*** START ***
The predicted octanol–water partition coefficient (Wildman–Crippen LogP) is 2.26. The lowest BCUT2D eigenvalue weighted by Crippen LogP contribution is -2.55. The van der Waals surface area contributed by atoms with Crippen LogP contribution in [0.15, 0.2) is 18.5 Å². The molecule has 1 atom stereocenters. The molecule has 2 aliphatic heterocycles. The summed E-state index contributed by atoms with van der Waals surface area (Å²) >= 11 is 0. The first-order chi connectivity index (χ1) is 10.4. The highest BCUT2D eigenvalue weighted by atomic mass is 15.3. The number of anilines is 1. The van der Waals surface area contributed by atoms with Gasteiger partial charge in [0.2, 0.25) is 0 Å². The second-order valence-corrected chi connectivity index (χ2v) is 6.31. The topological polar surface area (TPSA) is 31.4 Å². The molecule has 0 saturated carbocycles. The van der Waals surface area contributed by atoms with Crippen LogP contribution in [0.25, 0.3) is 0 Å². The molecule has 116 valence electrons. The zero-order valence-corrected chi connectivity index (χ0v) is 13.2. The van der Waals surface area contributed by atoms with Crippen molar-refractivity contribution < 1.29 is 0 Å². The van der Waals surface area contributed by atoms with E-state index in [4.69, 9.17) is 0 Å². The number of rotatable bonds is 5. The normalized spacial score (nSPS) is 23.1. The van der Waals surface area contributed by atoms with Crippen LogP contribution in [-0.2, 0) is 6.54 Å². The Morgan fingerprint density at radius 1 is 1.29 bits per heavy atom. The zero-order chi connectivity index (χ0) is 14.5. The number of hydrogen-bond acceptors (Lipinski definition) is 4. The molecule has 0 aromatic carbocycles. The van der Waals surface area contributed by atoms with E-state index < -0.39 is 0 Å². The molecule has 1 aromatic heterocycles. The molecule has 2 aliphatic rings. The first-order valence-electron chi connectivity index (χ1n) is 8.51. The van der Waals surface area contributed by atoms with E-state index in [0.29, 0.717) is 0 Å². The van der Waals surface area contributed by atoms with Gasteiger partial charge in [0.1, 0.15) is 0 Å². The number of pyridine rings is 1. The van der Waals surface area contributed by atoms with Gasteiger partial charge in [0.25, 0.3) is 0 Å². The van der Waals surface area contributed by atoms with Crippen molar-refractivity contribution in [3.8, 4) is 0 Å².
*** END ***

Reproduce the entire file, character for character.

The predicted octanol–water partition coefficient (Wildman–Crippen LogP) is 2.26. The lowest BCUT2D eigenvalue weighted by Crippen LogP contribution is -2.55. The van der Waals surface area contributed by atoms with Crippen LogP contribution in [0.15, 0.2) is 18.5 Å². The molecule has 1 atom stereocenters. The molecule has 2 aliphatic heterocycles. The summed E-state index contributed by atoms with van der Waals surface area (Å²) >= 11 is 0. The first-order chi connectivity index (χ1) is 10.4. The highest BCUT2D eigenvalue weighted by atomic mass is 15.3. The number of anilines is 1. The van der Waals surface area contributed by atoms with Gasteiger partial charge in [0.2, 0.25) is 0 Å². The second-order valence-corrected chi connectivity index (χ2v) is 6.31. The topological polar surface area (TPSA) is 31.4 Å². The molecule has 0 saturated carbocycles. The van der Waals surface area contributed by atoms with Crippen LogP contribution in [0.25, 0.3) is 0 Å². The molecule has 116 valence electrons. The zero-order valence-corrected chi connectivity index (χ0v) is 13.2. The van der Waals surface area contributed by atoms with Crippen molar-refractivity contribution < 1.29 is 0 Å². The van der Waals surface area contributed by atoms with E-state index in [4.69, 9.17) is 0 Å². The number of rotatable bonds is 5. The normalized spacial score (nSPS) is 23.1. The van der Waals surface area contributed by atoms with Crippen LogP contribution in [-0.2, 0) is 6.54 Å². The Morgan fingerprint density at radius 1 is 1.29 bits per heavy atom. The zero-order chi connectivity index (χ0) is 14.5. The number of hydrogen-bond acceptors (Lipinski definition) is 4. The molecule has 0 aromatic carbocycles. The van der Waals surface area contributed by atoms with E-state index < -0.39 is 0 Å². The molecule has 1 aromatic heterocycles. The molecule has 2 aliphatic rings. The first-order valence-electron chi connectivity index (χ1n) is 8.51. The van der Waals surface area contributed by atoms with E-state index in [0.29, 0.717) is 0 Å². The van der Waals surface area contributed by atoms with Gasteiger partial charge in [0.1, 0.15) is 0 Å². The number of pyridine rings is 1. The van der Waals surface area contributed by atoms with Gasteiger partial charge in [0.25, 0.3) is 0 Å². The van der Waals surface area contributed by atoms with Crippen molar-refractivity contribution in [3.8, 4) is 0 Å².